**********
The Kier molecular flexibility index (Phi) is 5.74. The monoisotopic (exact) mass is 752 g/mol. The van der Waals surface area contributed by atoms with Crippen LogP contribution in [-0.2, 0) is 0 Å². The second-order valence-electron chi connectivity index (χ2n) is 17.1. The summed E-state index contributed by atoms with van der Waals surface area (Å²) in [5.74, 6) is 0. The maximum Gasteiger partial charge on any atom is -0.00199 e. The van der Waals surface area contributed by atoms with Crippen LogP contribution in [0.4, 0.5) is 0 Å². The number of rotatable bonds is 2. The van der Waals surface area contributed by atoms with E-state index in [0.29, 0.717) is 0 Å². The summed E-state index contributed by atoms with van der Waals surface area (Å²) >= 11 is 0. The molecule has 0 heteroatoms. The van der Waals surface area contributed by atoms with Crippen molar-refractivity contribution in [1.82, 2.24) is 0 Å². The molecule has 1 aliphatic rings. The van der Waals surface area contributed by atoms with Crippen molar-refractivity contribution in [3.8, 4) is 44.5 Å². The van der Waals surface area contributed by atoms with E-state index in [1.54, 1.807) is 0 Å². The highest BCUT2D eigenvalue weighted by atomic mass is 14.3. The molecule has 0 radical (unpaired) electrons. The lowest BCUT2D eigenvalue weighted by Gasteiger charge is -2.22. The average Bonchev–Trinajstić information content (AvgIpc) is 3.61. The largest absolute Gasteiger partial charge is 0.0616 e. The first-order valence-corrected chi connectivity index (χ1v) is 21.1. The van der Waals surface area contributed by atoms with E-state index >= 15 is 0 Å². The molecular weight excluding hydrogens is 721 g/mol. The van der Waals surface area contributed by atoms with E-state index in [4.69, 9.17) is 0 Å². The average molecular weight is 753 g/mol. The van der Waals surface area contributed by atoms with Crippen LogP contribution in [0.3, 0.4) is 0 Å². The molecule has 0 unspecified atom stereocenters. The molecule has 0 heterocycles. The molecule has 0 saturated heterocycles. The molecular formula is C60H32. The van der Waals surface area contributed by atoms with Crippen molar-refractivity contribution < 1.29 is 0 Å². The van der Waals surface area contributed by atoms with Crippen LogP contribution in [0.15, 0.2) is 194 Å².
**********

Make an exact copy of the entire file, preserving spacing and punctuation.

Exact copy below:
The Kier molecular flexibility index (Phi) is 5.74. The monoisotopic (exact) mass is 752 g/mol. The van der Waals surface area contributed by atoms with Crippen LogP contribution in [-0.2, 0) is 0 Å². The second-order valence-electron chi connectivity index (χ2n) is 17.1. The summed E-state index contributed by atoms with van der Waals surface area (Å²) in [5.74, 6) is 0. The maximum Gasteiger partial charge on any atom is -0.00199 e. The van der Waals surface area contributed by atoms with Crippen LogP contribution in [0.4, 0.5) is 0 Å². The number of rotatable bonds is 2. The van der Waals surface area contributed by atoms with E-state index in [0.29, 0.717) is 0 Å². The summed E-state index contributed by atoms with van der Waals surface area (Å²) >= 11 is 0. The molecule has 0 heteroatoms. The van der Waals surface area contributed by atoms with Crippen molar-refractivity contribution in [1.82, 2.24) is 0 Å². The molecule has 1 aliphatic rings. The van der Waals surface area contributed by atoms with Crippen molar-refractivity contribution in [3.8, 4) is 44.5 Å². The van der Waals surface area contributed by atoms with E-state index in [1.54, 1.807) is 0 Å². The highest BCUT2D eigenvalue weighted by atomic mass is 14.3. The molecule has 0 radical (unpaired) electrons. The lowest BCUT2D eigenvalue weighted by Gasteiger charge is -2.22. The average Bonchev–Trinajstić information content (AvgIpc) is 3.61. The largest absolute Gasteiger partial charge is 0.0616 e. The first-order valence-corrected chi connectivity index (χ1v) is 21.1. The van der Waals surface area contributed by atoms with E-state index >= 15 is 0 Å². The molecular weight excluding hydrogens is 721 g/mol. The van der Waals surface area contributed by atoms with E-state index in [4.69, 9.17) is 0 Å². The average molecular weight is 753 g/mol. The van der Waals surface area contributed by atoms with Crippen LogP contribution in [0.3, 0.4) is 0 Å². The molecule has 0 unspecified atom stereocenters. The molecule has 0 heterocycles. The molecule has 0 saturated heterocycles. The molecular formula is C60H32. The van der Waals surface area contributed by atoms with Crippen molar-refractivity contribution < 1.29 is 0 Å². The van der Waals surface area contributed by atoms with Crippen LogP contribution in [0.15, 0.2) is 194 Å².